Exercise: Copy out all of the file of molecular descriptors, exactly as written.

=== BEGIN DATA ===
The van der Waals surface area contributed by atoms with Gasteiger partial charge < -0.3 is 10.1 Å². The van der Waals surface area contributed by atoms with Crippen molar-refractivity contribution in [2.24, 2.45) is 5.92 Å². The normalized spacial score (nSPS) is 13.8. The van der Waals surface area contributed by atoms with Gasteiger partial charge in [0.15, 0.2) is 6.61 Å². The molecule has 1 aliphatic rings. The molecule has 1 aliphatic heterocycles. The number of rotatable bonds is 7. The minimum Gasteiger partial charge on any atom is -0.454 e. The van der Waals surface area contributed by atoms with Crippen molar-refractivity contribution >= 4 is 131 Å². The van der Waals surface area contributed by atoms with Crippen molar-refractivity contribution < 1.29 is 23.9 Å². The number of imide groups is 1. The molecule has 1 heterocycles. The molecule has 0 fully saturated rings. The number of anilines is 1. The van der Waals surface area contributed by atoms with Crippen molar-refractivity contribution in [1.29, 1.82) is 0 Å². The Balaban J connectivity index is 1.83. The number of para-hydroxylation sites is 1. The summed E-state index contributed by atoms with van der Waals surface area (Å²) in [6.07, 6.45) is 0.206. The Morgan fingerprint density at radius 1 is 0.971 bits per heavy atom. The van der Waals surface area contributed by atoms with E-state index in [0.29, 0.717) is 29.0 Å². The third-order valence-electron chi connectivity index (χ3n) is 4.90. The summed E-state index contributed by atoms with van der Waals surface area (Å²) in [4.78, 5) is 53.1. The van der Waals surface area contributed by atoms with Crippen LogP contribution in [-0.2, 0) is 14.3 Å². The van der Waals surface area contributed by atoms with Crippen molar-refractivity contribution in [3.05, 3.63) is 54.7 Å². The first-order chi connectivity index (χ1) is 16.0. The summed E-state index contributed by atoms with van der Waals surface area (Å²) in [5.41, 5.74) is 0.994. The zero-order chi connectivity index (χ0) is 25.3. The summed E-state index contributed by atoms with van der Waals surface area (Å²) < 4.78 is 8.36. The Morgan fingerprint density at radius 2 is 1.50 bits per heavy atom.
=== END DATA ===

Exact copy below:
The van der Waals surface area contributed by atoms with Gasteiger partial charge < -0.3 is 10.1 Å². The van der Waals surface area contributed by atoms with Crippen molar-refractivity contribution in [2.24, 2.45) is 5.92 Å². The normalized spacial score (nSPS) is 13.8. The van der Waals surface area contributed by atoms with Gasteiger partial charge in [0.15, 0.2) is 6.61 Å². The molecule has 1 aliphatic rings. The molecule has 1 aliphatic heterocycles. The number of rotatable bonds is 7. The minimum Gasteiger partial charge on any atom is -0.454 e. The van der Waals surface area contributed by atoms with Crippen molar-refractivity contribution >= 4 is 131 Å². The van der Waals surface area contributed by atoms with Crippen molar-refractivity contribution < 1.29 is 23.9 Å². The number of imide groups is 1. The molecule has 1 heterocycles. The molecule has 0 fully saturated rings. The number of anilines is 1. The van der Waals surface area contributed by atoms with Crippen molar-refractivity contribution in [1.29, 1.82) is 0 Å². The Balaban J connectivity index is 1.83. The number of para-hydroxylation sites is 1. The summed E-state index contributed by atoms with van der Waals surface area (Å²) in [6.07, 6.45) is 0.206. The Morgan fingerprint density at radius 1 is 0.971 bits per heavy atom. The van der Waals surface area contributed by atoms with E-state index in [0.29, 0.717) is 29.0 Å². The third-order valence-electron chi connectivity index (χ3n) is 4.90. The summed E-state index contributed by atoms with van der Waals surface area (Å²) in [4.78, 5) is 53.1. The van der Waals surface area contributed by atoms with Crippen LogP contribution in [-0.2, 0) is 14.3 Å². The van der Waals surface area contributed by atoms with Crippen molar-refractivity contribution in [3.05, 3.63) is 54.7 Å². The first-order chi connectivity index (χ1) is 16.0. The summed E-state index contributed by atoms with van der Waals surface area (Å²) in [5.41, 5.74) is 0.994. The zero-order chi connectivity index (χ0) is 25.3. The summed E-state index contributed by atoms with van der Waals surface area (Å²) < 4.78 is 8.36. The Morgan fingerprint density at radius 2 is 1.50 bits per heavy atom.